The Turkish Armed Forces Assistance Fund, known as OYAK, has entered a deal through its Ataer Holding subsidiary, to acquire British Steel by the end of the year.
Per multiple media reports, OYAK signed an exclusive agreement on Aug. 16 to buy British Steel, which has some 5,000 employees and represents about a third of the U.K.’s steel production. The company's product lines include wire rod. The price was not disclosed, but several reports cited a figure of £70 million.
British Steel has operations in the U.K. that include the Scunthorpe steel works where 3,000 people work, and it employs another 800 in Teesside. Per a BBC report, those sites "are a major strategic asset to our country," said Gareth Stace, general secretary of UK Steel, a trade association.
The government’s Official Receiver said several bids had been received, and described the one from Ataer, Oyak’s investment arm, as its "preferred buyer," the BBC report said. It cited the Official Receiver as saying that, "I am pleased to say I have now received an acceptable offer from Ataer. ... I will be looking to conclude this process in the coming weeks, during which time British Steel continues to trade and supply its customers as normal."
Ataer owns nearly 50% of Erdemir, Turkey’s biggest steel producer, which employs 11,530 people.
Per a report in The Guardian, Oyak has told the U.K. government that "it wants to inject £900 million into the Scunthorpe steelworks to more than double its output."
A Platt report cited the following comments. "We, as OYAK, Turkey’s largest professional pension fund, believe in the importance of merging world league players into our group," said OYAK General Manager Süleyman Savas Erdem." Accordingly, we have achieved one of the biggest achievements of the Turkish steel industry and signed a preliminary agreement to buy the industrial giant of UK, British Steel. We will continue to evaluate opportunities globally inline with our growth-oriented vision and we will continue our investments to provide sustainable high benefit to our members.
Following failed attempts to get a £30 million government loan, British Steel was placed into “compulsory liquidation” on May 22, putting some 4,200 jobs there and 20,000 related positions at risk. Despite the official designation, the company notes at its website that it “continues to trade as normal.”
Per multiple news reports, British Steel had sought further loans from the British government to remain afloat, but did not get it. Instead, the business—which was bought in 2016 for one pound by investment firm Greybull Capital—was placed in liquidation. A government statement said there was no other option, as it “would be unlawful to provide a guarantee or loan to British Steel on the terms of any proposals that the company or any other party has made,” said Business Secretary Greg Clark.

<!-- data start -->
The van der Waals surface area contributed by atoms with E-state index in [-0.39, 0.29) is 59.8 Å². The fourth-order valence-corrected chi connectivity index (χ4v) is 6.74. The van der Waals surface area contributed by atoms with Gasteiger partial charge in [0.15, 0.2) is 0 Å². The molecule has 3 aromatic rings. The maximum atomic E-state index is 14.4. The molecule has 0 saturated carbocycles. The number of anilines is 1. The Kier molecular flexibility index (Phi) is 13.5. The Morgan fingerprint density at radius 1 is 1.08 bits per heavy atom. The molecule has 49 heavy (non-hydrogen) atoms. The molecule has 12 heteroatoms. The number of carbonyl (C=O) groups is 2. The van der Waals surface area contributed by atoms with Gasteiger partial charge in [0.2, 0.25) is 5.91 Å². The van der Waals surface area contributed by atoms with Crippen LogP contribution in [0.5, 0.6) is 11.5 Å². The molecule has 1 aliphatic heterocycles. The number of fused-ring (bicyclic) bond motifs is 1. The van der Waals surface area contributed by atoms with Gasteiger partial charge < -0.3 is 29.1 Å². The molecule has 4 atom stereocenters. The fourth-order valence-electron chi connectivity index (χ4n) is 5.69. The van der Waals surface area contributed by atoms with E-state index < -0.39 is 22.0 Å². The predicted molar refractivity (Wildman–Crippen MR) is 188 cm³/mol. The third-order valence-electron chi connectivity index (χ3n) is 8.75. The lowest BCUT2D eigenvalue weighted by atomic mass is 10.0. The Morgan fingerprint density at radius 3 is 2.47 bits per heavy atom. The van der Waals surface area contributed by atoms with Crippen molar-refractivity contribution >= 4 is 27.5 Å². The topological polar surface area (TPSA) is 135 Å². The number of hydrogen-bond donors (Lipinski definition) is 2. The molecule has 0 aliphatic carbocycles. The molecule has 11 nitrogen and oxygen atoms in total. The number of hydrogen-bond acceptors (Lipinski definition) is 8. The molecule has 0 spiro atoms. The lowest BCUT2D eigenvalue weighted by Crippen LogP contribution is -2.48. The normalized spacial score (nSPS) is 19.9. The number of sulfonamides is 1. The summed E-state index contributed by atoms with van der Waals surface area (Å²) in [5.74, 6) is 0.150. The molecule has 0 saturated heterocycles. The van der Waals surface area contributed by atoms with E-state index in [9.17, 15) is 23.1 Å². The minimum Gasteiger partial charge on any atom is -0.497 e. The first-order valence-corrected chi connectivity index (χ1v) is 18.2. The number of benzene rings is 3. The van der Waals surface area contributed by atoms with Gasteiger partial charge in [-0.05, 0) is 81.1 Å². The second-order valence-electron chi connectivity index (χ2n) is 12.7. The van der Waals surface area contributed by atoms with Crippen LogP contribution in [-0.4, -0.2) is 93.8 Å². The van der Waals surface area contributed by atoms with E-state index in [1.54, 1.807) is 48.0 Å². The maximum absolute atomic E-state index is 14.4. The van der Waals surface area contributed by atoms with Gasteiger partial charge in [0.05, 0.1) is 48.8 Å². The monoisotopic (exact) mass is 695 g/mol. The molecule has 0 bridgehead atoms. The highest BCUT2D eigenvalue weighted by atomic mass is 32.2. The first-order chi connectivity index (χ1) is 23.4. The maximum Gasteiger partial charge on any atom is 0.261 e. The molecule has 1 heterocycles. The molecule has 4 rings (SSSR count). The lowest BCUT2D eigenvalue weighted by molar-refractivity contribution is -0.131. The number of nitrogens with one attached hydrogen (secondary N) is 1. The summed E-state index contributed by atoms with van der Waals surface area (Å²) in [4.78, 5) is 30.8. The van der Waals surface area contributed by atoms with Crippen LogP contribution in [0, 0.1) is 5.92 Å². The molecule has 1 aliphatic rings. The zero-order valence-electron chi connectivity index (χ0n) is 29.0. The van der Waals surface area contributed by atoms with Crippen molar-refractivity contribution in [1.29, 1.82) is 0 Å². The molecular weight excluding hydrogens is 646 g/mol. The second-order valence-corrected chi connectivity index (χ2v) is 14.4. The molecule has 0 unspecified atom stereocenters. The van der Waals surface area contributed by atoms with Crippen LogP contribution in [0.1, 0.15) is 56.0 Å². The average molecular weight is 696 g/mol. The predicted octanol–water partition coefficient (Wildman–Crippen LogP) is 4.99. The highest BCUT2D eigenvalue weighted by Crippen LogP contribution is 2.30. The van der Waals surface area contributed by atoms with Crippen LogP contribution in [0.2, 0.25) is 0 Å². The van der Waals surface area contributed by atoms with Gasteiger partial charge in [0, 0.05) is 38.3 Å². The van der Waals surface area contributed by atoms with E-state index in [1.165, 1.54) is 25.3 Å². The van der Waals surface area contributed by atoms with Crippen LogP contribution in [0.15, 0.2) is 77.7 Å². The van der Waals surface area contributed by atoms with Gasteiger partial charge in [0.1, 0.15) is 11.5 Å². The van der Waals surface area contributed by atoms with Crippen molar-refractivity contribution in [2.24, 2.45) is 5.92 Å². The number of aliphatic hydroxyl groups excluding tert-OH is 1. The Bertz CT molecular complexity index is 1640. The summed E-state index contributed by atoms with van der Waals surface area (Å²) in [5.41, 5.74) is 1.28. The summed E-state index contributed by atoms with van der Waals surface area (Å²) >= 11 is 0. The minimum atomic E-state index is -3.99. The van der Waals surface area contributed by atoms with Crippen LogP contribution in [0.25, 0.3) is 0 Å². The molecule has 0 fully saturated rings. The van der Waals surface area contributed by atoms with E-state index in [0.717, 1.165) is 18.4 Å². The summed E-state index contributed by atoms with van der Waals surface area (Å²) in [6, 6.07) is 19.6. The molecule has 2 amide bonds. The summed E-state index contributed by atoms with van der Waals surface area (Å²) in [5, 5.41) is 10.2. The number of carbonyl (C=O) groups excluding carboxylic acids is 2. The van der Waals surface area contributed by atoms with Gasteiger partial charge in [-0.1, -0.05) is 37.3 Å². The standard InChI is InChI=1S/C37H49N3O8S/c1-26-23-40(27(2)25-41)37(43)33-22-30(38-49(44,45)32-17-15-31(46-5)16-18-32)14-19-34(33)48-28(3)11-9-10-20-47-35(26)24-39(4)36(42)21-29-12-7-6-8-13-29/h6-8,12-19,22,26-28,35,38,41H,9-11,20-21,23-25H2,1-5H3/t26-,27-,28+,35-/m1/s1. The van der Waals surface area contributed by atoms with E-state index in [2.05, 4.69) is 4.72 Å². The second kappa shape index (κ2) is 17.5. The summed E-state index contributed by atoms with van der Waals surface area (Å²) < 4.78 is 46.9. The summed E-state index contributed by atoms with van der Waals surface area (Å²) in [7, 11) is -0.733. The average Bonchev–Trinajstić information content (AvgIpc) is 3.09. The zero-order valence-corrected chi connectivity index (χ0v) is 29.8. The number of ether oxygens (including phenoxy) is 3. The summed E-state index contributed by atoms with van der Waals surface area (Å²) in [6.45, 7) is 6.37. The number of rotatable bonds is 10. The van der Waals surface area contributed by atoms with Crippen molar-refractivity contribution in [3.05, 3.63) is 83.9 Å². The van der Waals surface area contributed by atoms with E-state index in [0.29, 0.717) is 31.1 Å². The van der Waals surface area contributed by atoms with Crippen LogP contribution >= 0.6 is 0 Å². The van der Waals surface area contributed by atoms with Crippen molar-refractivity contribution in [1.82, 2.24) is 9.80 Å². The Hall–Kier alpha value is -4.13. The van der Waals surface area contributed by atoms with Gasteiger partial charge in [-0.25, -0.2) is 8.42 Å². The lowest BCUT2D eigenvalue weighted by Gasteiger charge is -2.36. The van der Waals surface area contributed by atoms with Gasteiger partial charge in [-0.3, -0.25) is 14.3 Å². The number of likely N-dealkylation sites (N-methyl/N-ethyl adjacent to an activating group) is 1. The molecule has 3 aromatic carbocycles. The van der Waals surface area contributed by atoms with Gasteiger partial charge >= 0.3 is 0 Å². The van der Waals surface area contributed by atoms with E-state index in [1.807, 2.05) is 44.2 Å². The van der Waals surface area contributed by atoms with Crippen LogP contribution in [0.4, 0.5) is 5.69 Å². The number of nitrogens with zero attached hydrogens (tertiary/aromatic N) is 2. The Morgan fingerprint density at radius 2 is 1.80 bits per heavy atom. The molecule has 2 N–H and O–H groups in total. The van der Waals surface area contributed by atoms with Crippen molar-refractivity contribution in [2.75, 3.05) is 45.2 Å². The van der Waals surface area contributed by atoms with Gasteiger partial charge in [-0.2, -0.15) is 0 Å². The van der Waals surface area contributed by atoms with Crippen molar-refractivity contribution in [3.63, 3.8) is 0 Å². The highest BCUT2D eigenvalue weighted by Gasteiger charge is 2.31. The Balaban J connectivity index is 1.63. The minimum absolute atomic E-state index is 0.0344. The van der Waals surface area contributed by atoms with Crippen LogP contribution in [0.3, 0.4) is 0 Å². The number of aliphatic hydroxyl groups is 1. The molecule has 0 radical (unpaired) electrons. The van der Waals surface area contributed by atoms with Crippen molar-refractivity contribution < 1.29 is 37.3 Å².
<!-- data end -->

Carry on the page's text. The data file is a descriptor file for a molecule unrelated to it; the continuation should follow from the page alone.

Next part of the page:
At its website, British Steel, which has a product range that includes wire rod, notes that work continues under the oversight of the Official Receiver “whilst a sales process is undertaken to find a new owner for our business.” Further, the company’s subsidiaries including British Steel France Rail SAS, FN Steel BV, Redcar Bulk Terminal, The Steel Company of Ireland Limited, TSP Projects Limited and TSP Engineering Limited “are not in insolvency and are continuing to trade as normal.”
Reports said that making steel profitably is particularly difficult in Britain, where steelmakers pay some of the highest green taxes and energy costs in the world and are saddled with high labor costs and business rates. However, a dominant matter remains the continuing uncertainty surrounding Britain’s planned departure from the EU. “The whole manufacturing sector is crying out for certainty over Brexit, unable to plan the trading relationship it will have with its biggest market. We can only state again the need to avoid a no-deal scenario at all costs,” said a statement from UK Steel.
Jonathan Owens, supply chain and logistics expert at the University of Salford Business School, said that British Steel had been struggling in a very competitive market and that a new government loan may only have delayed the inevitable failure of the company.
In December 2018, the European Commission suspended the access of British Steel to an EU program for carbon offset credits (ETS) that allowed U.K. exporters to get offset credits, citing the failure of Brexit. The U.K. government provided a large bridge loan to keep British Steel solvent, but uncertainty has hurt orders from outside the U.K. as overseas customers do not know what tariffs will apply. British Steel needs the additional funds to enable it to continue until a Brexit deal passes that can provide customers confidence as to what will happen.
Per a report in The Guardian, in 1971 the British steel industry employed 323,000 people, and that same number is now estimated at 31,900. At press time, dozens of potential buyers for British Steel have been identified.